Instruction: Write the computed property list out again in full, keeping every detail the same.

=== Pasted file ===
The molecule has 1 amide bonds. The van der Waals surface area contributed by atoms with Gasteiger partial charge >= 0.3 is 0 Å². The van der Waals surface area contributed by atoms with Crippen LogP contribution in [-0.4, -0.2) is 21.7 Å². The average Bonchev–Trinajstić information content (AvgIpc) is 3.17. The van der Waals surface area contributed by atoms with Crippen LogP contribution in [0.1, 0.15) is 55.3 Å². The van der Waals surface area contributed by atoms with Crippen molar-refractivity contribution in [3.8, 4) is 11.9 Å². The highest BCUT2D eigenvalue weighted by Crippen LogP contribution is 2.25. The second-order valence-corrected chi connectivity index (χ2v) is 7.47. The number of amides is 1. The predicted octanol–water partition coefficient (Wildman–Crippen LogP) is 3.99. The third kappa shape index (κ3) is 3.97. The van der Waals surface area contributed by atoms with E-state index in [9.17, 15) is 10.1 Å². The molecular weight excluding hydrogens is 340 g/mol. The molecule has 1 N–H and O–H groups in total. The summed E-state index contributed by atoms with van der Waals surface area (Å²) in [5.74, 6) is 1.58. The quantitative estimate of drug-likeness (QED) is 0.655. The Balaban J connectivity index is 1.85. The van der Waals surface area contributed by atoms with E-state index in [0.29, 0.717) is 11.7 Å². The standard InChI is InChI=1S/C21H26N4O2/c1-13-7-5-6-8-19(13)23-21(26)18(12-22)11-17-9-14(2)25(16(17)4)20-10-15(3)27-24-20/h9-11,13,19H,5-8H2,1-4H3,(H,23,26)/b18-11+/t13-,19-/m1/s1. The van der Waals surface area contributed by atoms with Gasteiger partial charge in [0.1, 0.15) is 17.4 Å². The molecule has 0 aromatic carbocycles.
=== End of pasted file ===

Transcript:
The molecule has 1 amide bonds. The van der Waals surface area contributed by atoms with Gasteiger partial charge >= 0.3 is 0 Å². The van der Waals surface area contributed by atoms with Crippen LogP contribution in [-0.4, -0.2) is 21.7 Å². The average Bonchev–Trinajstić information content (AvgIpc) is 3.17. The van der Waals surface area contributed by atoms with Crippen LogP contribution in [0.1, 0.15) is 55.3 Å². The van der Waals surface area contributed by atoms with Crippen molar-refractivity contribution in [3.8, 4) is 11.9 Å². The highest BCUT2D eigenvalue weighted by Crippen LogP contribution is 2.25. The second-order valence-corrected chi connectivity index (χ2v) is 7.47. The number of amides is 1. The predicted octanol–water partition coefficient (Wildman–Crippen LogP) is 3.99. The third kappa shape index (κ3) is 3.97. The van der Waals surface area contributed by atoms with E-state index in [9.17, 15) is 10.1 Å². The molecular weight excluding hydrogens is 340 g/mol. The molecule has 1 N–H and O–H groups in total. The summed E-state index contributed by atoms with van der Waals surface area (Å²) in [5.74, 6) is 1.58. The quantitative estimate of drug-likeness (QED) is 0.655. The Balaban J connectivity index is 1.85. The van der Waals surface area contributed by atoms with E-state index in [0.29, 0.717) is 11.7 Å². The standard InChI is InChI=1S/C21H26N4O2/c1-13-7-5-6-8-19(13)23-21(26)18(12-22)11-17-9-14(2)25(16(17)4)20-10-15(3)27-24-20/h9-11,13,19H,5-8H2,1-4H3,(H,23,26)/b18-11+/t13-,19-/m1/s1. The van der Waals surface area contributed by atoms with Gasteiger partial charge in [0.1, 0.15) is 17.4 Å². The molecule has 0 aromatic carbocycles.